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Italy-South Africa trade overview

During 2019, Italy-South Africa trade retained a healthy level despite South Africa’s gross domestic product (GDP) only growing by 0,8% during 2019. Italian imports into South Africa reached a total of more than $2.2 billion and goods flowing from South Africa to Italy were valued at $1.6 billion.

ITALY TO SOUTH AFRICA

The largest product import category imported during 2019 was machinery items, including Fassi cranes and cherry pickers, making up more than one third of South Africa's imports from Italy in 2019. The second largest form of import from Italy into South Africa was in the chemicals category –the bulk being pharmaceutical products– making up just under 14% of total imports from Italy during 2019. Interestingly, mineral products come in as the third biggest import category for South Africa from Italy, as this is largely made up by crude oil, an import that has grown by 61% in the last five years. The fourth biggest import category for South Africa from Italy was vehicles, aircraft and vessels, largely made up by Italian vehicles being imported into South Africa from Italy. These imports include household names such as FIAT, ABARTH, Alfa Romeo, Ferrari and Maserati. Vehicle imports made up just over 7% of total imports from Italy during 2019 with a value of $130-million.

SOUTH AFRICA TO ITALY

South Africa's economy is still largely reliant on the export of primary and intermediate commodities to industrialized countries. The lion’s share of South African exports to Italy come from the class of precious metals and stones (including gold, platinum and diamonds and their waste scrap) , making up over 46% of total exports to Italy during 2019. This is followed by ore, slag and ash which made up 9.3% of exports to Italy for 2019. The third biggest export product category was of iron and steel, making up just over 7% of South Africa's total exports to Italy during 2019, no doubt some of it being used to make the machines that eventually find their way back to South Africa. The fourth export was seafood including a range of assorted fish and molluscs fit for human consumption making up 4.8% The total exports from South Africa to Italy in 2019 was $1.6-billion ‚Äč. South Africa's economy is still largely reliant on the export of primary and intermediate commodities to industrialized countries.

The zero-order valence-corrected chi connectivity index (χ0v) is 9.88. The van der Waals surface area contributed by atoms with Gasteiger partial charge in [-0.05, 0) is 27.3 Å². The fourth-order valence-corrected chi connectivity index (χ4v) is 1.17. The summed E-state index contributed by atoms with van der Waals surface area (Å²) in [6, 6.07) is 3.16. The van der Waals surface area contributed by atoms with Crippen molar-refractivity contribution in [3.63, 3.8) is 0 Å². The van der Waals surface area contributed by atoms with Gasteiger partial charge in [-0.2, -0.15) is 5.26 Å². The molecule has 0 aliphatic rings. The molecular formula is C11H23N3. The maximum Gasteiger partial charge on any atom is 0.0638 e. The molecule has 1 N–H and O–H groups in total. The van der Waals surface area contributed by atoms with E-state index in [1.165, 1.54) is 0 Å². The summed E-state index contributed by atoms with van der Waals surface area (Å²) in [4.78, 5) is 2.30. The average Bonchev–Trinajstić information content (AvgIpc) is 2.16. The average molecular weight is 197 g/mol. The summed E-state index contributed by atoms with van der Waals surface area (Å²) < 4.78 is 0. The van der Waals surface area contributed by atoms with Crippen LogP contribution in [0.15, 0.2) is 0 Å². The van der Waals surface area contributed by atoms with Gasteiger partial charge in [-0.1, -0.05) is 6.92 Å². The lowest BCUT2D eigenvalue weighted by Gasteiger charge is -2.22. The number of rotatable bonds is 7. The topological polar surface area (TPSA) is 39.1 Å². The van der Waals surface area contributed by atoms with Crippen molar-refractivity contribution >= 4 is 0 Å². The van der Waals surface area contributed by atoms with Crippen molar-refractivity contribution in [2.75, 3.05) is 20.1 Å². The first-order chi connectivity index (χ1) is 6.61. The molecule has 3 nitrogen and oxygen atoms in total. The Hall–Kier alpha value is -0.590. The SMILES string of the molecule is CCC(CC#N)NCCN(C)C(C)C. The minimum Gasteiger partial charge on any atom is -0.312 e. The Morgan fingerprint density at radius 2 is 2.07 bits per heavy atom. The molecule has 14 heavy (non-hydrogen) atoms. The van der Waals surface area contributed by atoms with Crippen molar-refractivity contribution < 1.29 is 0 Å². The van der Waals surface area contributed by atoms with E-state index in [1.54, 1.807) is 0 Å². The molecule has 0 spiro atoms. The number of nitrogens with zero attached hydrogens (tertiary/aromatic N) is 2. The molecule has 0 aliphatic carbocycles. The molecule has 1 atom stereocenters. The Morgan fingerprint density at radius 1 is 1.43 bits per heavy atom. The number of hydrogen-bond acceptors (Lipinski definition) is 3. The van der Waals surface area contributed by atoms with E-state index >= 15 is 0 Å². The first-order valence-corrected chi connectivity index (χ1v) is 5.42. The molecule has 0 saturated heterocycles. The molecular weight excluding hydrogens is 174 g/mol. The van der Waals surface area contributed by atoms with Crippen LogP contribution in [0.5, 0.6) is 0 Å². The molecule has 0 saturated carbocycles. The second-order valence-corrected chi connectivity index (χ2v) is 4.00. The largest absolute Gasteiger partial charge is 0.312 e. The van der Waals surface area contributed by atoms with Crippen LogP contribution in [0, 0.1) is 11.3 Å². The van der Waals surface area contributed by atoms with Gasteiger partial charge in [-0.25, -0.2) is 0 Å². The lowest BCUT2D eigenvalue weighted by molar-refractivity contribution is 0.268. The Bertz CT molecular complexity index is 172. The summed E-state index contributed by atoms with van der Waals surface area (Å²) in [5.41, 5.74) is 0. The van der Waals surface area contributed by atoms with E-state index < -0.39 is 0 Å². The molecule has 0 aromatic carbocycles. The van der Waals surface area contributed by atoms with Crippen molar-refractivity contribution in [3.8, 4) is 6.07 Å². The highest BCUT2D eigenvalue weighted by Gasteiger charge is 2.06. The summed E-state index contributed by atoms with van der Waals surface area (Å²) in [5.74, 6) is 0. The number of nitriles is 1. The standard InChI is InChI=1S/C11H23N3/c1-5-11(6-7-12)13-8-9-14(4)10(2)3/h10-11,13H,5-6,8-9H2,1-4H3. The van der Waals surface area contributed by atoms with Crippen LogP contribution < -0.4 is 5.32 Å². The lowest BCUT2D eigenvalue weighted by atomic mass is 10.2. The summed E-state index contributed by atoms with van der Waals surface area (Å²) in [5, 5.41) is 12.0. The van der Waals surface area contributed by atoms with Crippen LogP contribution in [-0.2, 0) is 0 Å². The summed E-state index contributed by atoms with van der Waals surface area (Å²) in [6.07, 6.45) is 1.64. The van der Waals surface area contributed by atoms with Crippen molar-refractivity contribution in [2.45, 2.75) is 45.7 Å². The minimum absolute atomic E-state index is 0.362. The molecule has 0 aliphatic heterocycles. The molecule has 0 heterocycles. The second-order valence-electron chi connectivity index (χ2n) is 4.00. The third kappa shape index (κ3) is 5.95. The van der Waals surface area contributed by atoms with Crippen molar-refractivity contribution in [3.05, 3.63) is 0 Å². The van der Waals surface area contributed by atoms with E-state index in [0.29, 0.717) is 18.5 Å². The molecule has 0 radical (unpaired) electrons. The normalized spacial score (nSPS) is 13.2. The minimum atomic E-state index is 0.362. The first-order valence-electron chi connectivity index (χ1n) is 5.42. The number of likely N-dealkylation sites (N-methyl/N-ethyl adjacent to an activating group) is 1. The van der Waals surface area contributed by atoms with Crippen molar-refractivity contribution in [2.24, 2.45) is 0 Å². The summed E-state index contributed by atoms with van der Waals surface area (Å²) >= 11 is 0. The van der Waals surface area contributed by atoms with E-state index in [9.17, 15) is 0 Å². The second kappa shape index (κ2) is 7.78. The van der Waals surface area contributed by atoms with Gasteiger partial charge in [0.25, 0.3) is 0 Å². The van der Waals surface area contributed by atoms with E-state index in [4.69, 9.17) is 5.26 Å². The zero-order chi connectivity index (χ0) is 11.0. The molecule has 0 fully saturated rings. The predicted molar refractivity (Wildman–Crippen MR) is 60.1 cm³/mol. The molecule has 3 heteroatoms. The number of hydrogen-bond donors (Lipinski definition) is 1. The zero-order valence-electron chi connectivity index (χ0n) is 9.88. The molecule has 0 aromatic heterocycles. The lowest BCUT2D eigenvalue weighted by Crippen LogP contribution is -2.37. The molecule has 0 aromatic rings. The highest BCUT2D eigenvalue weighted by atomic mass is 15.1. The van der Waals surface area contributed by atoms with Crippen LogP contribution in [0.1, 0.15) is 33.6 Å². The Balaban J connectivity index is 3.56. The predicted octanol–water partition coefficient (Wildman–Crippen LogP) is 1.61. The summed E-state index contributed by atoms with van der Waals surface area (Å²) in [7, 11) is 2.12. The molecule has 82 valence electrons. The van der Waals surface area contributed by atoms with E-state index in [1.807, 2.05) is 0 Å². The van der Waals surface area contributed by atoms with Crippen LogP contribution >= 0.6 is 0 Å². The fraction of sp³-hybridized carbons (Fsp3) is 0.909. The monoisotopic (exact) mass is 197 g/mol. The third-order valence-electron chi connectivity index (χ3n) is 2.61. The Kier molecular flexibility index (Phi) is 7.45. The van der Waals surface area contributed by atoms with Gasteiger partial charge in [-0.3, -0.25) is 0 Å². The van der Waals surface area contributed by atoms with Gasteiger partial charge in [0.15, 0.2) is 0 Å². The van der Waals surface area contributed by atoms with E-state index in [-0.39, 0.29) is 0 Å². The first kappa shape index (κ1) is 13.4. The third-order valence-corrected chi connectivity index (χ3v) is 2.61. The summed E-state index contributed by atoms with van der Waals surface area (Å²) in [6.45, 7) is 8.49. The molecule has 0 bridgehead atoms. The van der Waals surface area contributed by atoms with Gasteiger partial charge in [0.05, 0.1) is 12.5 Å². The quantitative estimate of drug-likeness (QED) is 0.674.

GROWING SECTORS

Italian commodities such as petroleum –excluding crude oil– have had an increased import rate of 63% per annum and synthetic rubber at 130% between 2015 and 2019. This increase demonstrates potential growth for both markets in South Africa. Meanwhile, the export of maize to Italy has grown by 920% over the last five years and stood at $11-million for 2019, while sugar has grown by 826% in the same period with product to the value of $10-million currently going to Italy. Finally, the pharmaceuticals market in Africa is expected to be worth $45 billion next year. Several new growth sub-sectors exist, including that of  medical cannabis (CBD) estimated at a global value of $7.2-billion and South Africa’s share of the market estimated to be about $2.5-billion a year, with WHO estimating that South Africa will be the third largest producer of CBD.